For many, the notion of telemedicine evokes the image of a doctor in the wilds, armed with only a cell phone, a stethoscope and a laptop, transmitting medical data to a modern hospital and receiving life-saving information in return. Two recent expeditions that took Yale physicians to Mt. Everest to test telemedicine concepts and tools have cemented that concept, as has Yale’s participation in a mobile surgical unit that uses telemedicine to bring health care to the jungles of Ecuador. But practitioners say telemedicine also may be as mundane as a second opinion obtained over the phone or consultations with physicians in rural areas where specialists are scarce.
Spyros G. Condos, D.Med., M.B.A., the director of the newly created Yale Office of Telemedicine, is in no hurry to define the topic. “The moment you define it,” he says, “you start limiting it.” The School of Medicine recently announced the appointment of Condos, an assistant professor of surgery, as director. Also appointed were Johanna Selles, R.N., Ed.D., as business manager, and Richard S. Stahl, M.D., M.B.A., as medical director.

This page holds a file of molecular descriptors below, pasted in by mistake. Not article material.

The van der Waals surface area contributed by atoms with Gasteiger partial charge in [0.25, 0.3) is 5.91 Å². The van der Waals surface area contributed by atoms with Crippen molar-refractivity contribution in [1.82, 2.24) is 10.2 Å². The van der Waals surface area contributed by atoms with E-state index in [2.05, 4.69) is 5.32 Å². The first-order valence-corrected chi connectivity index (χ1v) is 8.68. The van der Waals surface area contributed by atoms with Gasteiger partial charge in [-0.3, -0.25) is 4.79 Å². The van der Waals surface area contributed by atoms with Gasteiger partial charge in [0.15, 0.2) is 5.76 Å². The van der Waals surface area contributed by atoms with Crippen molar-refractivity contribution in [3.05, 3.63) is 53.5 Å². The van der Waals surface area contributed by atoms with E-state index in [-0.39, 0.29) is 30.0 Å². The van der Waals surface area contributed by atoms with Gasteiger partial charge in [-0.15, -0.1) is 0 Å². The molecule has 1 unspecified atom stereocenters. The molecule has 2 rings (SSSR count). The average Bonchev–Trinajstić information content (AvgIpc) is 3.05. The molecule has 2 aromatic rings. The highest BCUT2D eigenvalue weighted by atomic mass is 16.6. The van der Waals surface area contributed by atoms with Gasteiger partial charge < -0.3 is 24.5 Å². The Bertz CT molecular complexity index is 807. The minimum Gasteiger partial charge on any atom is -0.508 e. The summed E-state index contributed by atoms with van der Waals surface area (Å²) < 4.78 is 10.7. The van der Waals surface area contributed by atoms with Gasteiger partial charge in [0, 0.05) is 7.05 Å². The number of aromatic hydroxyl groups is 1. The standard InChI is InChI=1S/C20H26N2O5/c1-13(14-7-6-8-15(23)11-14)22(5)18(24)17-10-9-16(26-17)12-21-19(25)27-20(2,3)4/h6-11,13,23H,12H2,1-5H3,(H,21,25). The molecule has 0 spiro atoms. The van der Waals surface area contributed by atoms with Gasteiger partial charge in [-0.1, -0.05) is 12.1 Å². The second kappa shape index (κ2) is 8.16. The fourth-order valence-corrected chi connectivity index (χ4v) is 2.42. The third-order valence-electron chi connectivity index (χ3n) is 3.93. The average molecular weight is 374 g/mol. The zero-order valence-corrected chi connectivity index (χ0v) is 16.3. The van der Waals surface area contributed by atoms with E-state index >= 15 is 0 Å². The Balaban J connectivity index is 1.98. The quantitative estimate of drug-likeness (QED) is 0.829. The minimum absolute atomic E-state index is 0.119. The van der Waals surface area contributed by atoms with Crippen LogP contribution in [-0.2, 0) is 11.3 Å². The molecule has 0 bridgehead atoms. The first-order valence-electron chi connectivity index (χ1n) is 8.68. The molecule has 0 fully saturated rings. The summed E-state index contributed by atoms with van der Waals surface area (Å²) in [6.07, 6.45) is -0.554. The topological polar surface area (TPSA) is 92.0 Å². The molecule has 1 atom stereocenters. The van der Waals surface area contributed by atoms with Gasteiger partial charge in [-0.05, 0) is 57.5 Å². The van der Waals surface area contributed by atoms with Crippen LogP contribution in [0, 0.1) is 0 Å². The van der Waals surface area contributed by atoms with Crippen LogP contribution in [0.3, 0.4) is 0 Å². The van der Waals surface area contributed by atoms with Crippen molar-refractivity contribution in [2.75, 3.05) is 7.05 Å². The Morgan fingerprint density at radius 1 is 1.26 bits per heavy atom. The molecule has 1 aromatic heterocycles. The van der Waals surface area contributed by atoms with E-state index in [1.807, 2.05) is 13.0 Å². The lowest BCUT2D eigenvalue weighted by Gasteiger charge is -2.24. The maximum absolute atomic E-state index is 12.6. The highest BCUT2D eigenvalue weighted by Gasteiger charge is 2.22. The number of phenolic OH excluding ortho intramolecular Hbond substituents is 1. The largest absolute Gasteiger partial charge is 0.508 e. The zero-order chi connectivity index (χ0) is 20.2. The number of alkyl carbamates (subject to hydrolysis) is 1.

According to Joseph B. Warshaw, M.D., deputy dean for clinical affairs, the new office formalizes and coordinates what had been a diffuse set of projects throughout the medical school. “It was departmental,” said Condos, “and sometimes one department doesn’t know what the other is doing.” The office will serve as a clearinghouse and resource center for telemedicine programs throughout the medical school. Its goal is a marriage of medical knowledge and information technology that will provide the best in clinical care domestically and overseas, while also training physicians around the world. Selles said the office is developing projects in Saudi Arabia, the Philippines, Greece, China, South Africa and India.
“We want to help people by providing information on how to accomplish their goals in telemedicine projects,” says Stahl, “This medical center is rich in educational content and has a lot to offer people and places.”